Well worth the small asking price!
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1 of 1 people found the following review helpful
on 17 July 2013
I was lucky enough to download this as a freebie having recently discovered Iain Rob Wright after the online kindle book group I am a member of chose one of his books as their monthly book choice and I am glad they did. I love horror books and Iain's books are fantastic.
Across the world, in every country it's snowing at the exact same time and it doesn't look like stopping anytime soon. A group of pub regulars aren't bothered about being snowed in at their local pub but they should be as strange events begin to happen. Is this the end of the world or just a freak snowstorm? They are about to find out.....
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1 of 1 people found the following review helpful
on 2 April 2013
I didn't know what to expect from this book; I'd never heard of the author before but the reviews seemed quite good.
I was really pleasantly surprised and Mr I.R.Wright has a new fan. The book is an easy read and all the way through, I thought I knew exactly what was going on and how it was going to pan out. Did I get it wrong!. Completely. There's a twist - and I'm not telling. For me, this book was hard to put down. I thoroughly enjoyed it and couldn't turn the pages fast enough, (even when I thought I had it all worked out). A Brilliant read and one I would definitely RECOMMEND.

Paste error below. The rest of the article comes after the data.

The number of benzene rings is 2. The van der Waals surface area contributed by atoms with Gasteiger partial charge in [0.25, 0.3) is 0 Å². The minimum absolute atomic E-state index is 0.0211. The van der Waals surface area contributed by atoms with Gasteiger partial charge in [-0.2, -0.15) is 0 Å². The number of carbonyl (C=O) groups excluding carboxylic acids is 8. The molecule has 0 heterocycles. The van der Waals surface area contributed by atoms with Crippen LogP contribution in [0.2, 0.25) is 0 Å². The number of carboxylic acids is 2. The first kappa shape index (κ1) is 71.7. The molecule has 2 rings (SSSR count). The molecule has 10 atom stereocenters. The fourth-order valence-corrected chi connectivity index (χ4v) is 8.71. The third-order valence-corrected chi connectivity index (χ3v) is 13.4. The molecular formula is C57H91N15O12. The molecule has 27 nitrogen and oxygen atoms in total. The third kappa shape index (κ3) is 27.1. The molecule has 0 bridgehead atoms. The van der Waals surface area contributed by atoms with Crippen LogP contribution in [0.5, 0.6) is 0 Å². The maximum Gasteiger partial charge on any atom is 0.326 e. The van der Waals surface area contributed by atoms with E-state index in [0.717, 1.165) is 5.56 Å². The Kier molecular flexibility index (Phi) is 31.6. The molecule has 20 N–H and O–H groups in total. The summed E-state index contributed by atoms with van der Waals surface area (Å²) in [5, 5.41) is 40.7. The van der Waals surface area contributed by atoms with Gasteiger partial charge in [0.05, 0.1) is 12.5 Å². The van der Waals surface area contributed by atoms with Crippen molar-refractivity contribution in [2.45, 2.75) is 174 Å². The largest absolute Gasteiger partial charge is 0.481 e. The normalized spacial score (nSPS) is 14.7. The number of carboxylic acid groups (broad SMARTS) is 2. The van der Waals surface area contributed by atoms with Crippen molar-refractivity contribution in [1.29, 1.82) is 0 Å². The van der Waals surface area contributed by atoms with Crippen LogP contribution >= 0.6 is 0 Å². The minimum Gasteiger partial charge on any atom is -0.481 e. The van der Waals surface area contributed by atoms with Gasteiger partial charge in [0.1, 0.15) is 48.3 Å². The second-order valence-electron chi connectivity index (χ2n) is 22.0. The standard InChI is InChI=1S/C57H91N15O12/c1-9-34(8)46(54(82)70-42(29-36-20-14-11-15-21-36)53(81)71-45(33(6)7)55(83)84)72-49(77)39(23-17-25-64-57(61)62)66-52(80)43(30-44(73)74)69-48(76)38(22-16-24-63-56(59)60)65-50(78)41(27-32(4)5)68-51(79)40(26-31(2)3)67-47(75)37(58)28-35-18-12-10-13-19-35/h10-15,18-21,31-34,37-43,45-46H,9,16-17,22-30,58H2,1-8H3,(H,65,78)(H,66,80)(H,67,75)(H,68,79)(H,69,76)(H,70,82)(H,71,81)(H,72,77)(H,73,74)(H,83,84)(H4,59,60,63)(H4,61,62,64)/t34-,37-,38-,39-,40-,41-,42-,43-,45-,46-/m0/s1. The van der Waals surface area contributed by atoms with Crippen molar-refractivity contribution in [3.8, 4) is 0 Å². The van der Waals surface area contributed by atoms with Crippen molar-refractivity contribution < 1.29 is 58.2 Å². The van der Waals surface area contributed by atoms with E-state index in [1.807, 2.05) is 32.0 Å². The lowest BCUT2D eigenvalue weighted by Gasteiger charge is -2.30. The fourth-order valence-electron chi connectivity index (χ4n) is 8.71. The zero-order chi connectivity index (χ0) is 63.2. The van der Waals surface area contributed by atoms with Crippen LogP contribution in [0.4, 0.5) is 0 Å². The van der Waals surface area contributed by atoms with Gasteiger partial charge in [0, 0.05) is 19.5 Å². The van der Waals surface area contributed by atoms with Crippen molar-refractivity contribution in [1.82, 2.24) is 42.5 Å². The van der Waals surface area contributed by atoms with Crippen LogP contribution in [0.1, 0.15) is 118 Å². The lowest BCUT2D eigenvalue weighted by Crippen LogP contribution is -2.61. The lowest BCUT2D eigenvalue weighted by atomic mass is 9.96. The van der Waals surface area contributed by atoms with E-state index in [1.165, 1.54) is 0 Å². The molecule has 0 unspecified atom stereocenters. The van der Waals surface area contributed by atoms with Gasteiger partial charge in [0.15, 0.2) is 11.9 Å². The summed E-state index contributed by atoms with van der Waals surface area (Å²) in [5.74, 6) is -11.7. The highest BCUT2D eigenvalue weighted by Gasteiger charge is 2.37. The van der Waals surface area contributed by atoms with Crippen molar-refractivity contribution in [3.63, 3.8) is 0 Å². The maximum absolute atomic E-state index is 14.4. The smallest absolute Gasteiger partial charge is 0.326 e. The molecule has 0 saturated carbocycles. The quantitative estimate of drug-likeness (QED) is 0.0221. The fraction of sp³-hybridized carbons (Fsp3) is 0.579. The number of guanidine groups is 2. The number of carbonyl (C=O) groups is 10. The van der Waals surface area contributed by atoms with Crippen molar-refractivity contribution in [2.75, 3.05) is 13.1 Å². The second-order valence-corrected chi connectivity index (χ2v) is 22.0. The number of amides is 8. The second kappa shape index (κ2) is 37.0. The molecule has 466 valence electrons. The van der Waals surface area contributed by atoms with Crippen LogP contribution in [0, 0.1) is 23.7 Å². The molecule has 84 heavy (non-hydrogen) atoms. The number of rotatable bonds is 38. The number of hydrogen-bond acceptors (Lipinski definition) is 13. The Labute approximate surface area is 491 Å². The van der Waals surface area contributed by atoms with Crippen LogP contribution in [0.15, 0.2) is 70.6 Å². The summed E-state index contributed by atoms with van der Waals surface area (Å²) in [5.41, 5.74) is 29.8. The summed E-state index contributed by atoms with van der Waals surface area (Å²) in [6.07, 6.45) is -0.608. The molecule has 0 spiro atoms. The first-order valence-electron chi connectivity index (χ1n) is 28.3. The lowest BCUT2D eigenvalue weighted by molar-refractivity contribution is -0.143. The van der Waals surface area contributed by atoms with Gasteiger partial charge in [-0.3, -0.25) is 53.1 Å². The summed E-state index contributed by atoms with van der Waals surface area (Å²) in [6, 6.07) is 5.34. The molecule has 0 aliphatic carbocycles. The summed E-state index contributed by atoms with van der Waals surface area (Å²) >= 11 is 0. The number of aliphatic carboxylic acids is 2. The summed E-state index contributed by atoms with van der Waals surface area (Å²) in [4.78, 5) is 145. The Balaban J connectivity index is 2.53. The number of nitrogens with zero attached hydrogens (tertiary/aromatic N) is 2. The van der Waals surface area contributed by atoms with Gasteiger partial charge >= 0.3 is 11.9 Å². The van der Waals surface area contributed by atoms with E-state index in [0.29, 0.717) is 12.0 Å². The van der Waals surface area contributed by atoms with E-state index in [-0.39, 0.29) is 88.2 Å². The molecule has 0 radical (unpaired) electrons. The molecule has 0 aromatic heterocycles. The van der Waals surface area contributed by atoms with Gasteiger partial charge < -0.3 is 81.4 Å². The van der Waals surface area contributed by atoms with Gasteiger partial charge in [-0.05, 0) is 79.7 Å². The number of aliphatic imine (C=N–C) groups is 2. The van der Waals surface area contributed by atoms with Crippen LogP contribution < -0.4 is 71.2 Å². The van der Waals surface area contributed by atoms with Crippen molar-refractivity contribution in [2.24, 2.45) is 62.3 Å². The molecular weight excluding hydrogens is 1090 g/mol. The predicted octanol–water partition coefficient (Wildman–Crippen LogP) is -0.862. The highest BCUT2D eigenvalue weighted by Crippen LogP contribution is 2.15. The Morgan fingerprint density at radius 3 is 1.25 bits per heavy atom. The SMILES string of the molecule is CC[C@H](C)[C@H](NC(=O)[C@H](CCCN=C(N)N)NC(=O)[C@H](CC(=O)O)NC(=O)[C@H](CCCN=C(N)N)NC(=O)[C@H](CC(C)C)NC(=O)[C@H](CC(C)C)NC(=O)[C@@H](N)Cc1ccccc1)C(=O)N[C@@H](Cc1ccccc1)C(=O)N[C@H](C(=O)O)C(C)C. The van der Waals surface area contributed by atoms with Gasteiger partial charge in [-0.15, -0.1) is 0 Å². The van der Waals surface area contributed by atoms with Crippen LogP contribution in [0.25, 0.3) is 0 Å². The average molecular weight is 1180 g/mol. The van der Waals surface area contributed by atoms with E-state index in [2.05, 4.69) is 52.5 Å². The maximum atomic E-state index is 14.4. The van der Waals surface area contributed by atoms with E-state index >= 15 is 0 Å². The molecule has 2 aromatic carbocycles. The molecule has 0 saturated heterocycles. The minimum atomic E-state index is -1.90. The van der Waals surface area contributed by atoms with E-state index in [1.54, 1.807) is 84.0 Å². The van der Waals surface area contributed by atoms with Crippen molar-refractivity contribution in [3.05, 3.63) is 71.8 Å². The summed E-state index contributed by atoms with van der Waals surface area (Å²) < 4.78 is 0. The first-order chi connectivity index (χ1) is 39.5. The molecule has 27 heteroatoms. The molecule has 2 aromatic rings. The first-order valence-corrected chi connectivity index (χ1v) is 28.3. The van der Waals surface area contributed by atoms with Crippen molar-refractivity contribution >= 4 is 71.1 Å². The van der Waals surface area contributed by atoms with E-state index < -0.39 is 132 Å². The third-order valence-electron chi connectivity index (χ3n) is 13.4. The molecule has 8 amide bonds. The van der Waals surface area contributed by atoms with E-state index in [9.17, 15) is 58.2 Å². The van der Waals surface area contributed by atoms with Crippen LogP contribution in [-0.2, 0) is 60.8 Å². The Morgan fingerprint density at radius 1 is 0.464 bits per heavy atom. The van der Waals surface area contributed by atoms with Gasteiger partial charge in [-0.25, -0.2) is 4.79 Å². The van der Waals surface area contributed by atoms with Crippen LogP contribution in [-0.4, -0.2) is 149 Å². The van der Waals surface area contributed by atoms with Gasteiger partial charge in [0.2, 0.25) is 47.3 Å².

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5 of 6 people found the following review helpful
on 3 October 2012
I'd almost given up looking for a successor to James Herbert and Guy N Smith.
In the UK, horror is a moribund genre. Outside of Stephen King and Dean Koontz publishers just won't take a chance of tales of terror any more.
I'm old enough to remember when every newsagent had a revolving rack just packed with interesting-looking paperbacks with titles like Bloodworm, The Sucking Pit, The Festering etc.
To be honest, most of them were pretty shoddy - just 120 pages of gruesome deaths, cardboard characters and illogical plots - but they were fun to read all the same. They were my original guilty pleasures.
Some of these authors did manage to breakout - the top three being Herbert, Smith and, a little later, Hutson.
These three are still publishing but the others - Halkin, Brosnan, James and Tremayne to name just a few - have all gone.
Thank goodness, then, for the Kindle publishing deal which allows authors like Iain Rob Wright to reach an appreciative audience.
I've already read ASBO, a brutal homage to Straw Dogs, but that book is a horror story that's grounded in fact.
The Last Winter is a throwback to those halcyon days of the 1970s when pulp horror fiction often mixed with the disaster movie.
Snow has started falling - but this is no ordinary winter. For a start, the snow is falling all over the world at the same time. Even Africa and the Middle East are covered in a freezing white blanket.
In Britain the country's infrastructure is struggling to cope. The power is off, hospitals are closed, the emergency services are swamped and people are frightened.
They are frightened because there's more to fear than the snow. The howling winds and blizzards have brought something to earth - something that could be the final reckoning...
To add any more would be to spoil the plot. The Final Winter races along at a breakneck pace as the bodies pile up faster than the snow outside.
Wright's characters are nicely sketched (not always the case with this kind of novel. Readers who enjoyed ASBO will recognise one of the main protagonists.
A note too about the quality of the proof reading. Other than a couple of literals, The Last Winter is a thoroughly professional job.
If you are a fan of pulp horror, then anything by Ian Rob Wright should be on your "must read" list. Excellent stuff.